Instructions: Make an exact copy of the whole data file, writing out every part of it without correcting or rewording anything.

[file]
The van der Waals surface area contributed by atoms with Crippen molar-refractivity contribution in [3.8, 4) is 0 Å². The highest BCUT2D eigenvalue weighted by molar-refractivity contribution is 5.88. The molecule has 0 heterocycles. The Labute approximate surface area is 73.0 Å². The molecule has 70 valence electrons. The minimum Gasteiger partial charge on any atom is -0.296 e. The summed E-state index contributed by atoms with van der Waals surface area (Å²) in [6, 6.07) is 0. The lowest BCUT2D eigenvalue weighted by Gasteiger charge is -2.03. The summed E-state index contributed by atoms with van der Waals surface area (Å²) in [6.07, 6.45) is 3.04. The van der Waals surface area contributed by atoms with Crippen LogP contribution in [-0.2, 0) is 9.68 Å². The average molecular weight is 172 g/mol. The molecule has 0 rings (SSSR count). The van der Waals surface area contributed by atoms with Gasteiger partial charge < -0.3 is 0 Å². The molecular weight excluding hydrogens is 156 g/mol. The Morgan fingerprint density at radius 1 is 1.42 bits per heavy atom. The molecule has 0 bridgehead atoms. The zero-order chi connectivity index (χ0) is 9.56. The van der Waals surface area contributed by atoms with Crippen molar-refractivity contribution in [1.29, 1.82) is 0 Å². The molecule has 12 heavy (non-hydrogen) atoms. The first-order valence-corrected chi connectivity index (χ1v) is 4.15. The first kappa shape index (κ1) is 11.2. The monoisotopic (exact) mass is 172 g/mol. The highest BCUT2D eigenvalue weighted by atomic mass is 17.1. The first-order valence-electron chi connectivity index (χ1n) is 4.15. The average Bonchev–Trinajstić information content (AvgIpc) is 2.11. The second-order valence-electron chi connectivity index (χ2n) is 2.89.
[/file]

The van der Waals surface area contributed by atoms with Crippen molar-refractivity contribution in [3.8, 4) is 0 Å². The highest BCUT2D eigenvalue weighted by molar-refractivity contribution is 5.88. The molecule has 0 heterocycles. The Labute approximate surface area is 73.0 Å². The molecule has 70 valence electrons. The minimum Gasteiger partial charge on any atom is -0.296 e. The summed E-state index contributed by atoms with van der Waals surface area (Å²) in [6, 6.07) is 0. The lowest BCUT2D eigenvalue weighted by Gasteiger charge is -2.03. The summed E-state index contributed by atoms with van der Waals surface area (Å²) in [6.07, 6.45) is 3.04. The van der Waals surface area contributed by atoms with Crippen LogP contribution in [-0.2, 0) is 9.68 Å². The average molecular weight is 172 g/mol. The molecule has 0 rings (SSSR count). The van der Waals surface area contributed by atoms with Gasteiger partial charge < -0.3 is 0 Å². The molecular weight excluding hydrogens is 156 g/mol. The Morgan fingerprint density at radius 1 is 1.42 bits per heavy atom. The molecule has 0 bridgehead atoms. The zero-order chi connectivity index (χ0) is 9.56. The van der Waals surface area contributed by atoms with Crippen molar-refractivity contribution in [1.29, 1.82) is 0 Å². The molecule has 12 heavy (non-hydrogen) atoms. The first-order valence-corrected chi connectivity index (χ1v) is 4.15. The first kappa shape index (κ1) is 11.2. The monoisotopic (exact) mass is 172 g/mol. The highest BCUT2D eigenvalue weighted by atomic mass is 17.1. The first-order valence-electron chi connectivity index (χ1n) is 4.15. The average Bonchev–Trinajstić information content (AvgIpc) is 2.11. The second-order valence-electron chi connectivity index (χ2n) is 2.89.